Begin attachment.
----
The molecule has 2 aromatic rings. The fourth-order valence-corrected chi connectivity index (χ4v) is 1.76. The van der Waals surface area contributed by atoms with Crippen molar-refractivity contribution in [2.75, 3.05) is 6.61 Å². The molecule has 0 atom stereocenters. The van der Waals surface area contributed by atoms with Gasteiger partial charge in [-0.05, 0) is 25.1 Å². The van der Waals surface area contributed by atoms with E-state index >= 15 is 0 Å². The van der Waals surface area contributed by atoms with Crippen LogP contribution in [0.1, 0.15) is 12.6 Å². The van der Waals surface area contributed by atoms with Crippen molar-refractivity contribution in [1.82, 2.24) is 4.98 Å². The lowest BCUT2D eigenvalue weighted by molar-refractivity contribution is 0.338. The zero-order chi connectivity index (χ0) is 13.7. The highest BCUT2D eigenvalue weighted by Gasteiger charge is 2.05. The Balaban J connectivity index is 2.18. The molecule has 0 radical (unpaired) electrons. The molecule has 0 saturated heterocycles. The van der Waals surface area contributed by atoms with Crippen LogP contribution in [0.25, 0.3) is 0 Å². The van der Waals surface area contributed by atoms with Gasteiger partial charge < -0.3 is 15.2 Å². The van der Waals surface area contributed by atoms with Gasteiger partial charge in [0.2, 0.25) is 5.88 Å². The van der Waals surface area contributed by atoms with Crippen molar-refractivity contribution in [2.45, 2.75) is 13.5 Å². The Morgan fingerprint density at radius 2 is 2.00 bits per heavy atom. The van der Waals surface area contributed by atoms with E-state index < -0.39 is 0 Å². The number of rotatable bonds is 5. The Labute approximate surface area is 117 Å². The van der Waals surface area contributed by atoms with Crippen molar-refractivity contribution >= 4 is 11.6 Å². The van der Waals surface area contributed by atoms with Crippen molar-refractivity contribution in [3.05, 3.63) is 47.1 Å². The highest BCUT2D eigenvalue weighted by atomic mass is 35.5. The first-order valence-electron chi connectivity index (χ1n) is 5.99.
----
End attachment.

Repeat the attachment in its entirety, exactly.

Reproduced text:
The molecule has 2 aromatic rings. The fourth-order valence-corrected chi connectivity index (χ4v) is 1.76. The van der Waals surface area contributed by atoms with Crippen molar-refractivity contribution in [2.75, 3.05) is 6.61 Å². The molecule has 0 atom stereocenters. The van der Waals surface area contributed by atoms with Gasteiger partial charge in [-0.05, 0) is 25.1 Å². The van der Waals surface area contributed by atoms with E-state index >= 15 is 0 Å². The van der Waals surface area contributed by atoms with Crippen LogP contribution in [0.1, 0.15) is 12.6 Å². The van der Waals surface area contributed by atoms with Crippen molar-refractivity contribution in [1.82, 2.24) is 4.98 Å². The lowest BCUT2D eigenvalue weighted by molar-refractivity contribution is 0.338. The zero-order chi connectivity index (χ0) is 13.7. The highest BCUT2D eigenvalue weighted by Gasteiger charge is 2.05. The Balaban J connectivity index is 2.18. The molecule has 0 radical (unpaired) electrons. The molecule has 0 saturated heterocycles. The van der Waals surface area contributed by atoms with Crippen LogP contribution in [0.25, 0.3) is 0 Å². The van der Waals surface area contributed by atoms with Gasteiger partial charge < -0.3 is 15.2 Å². The van der Waals surface area contributed by atoms with Gasteiger partial charge in [0.2, 0.25) is 5.88 Å². The van der Waals surface area contributed by atoms with Crippen molar-refractivity contribution in [2.45, 2.75) is 13.5 Å². The Morgan fingerprint density at radius 2 is 2.00 bits per heavy atom. The van der Waals surface area contributed by atoms with E-state index < -0.39 is 0 Å². The number of rotatable bonds is 5. The Labute approximate surface area is 117 Å². The van der Waals surface area contributed by atoms with Crippen molar-refractivity contribution >= 4 is 11.6 Å². The van der Waals surface area contributed by atoms with Crippen molar-refractivity contribution in [3.05, 3.63) is 47.1 Å². The highest BCUT2D eigenvalue weighted by atomic mass is 35.5. The first-order valence-electron chi connectivity index (χ1n) is 5.99.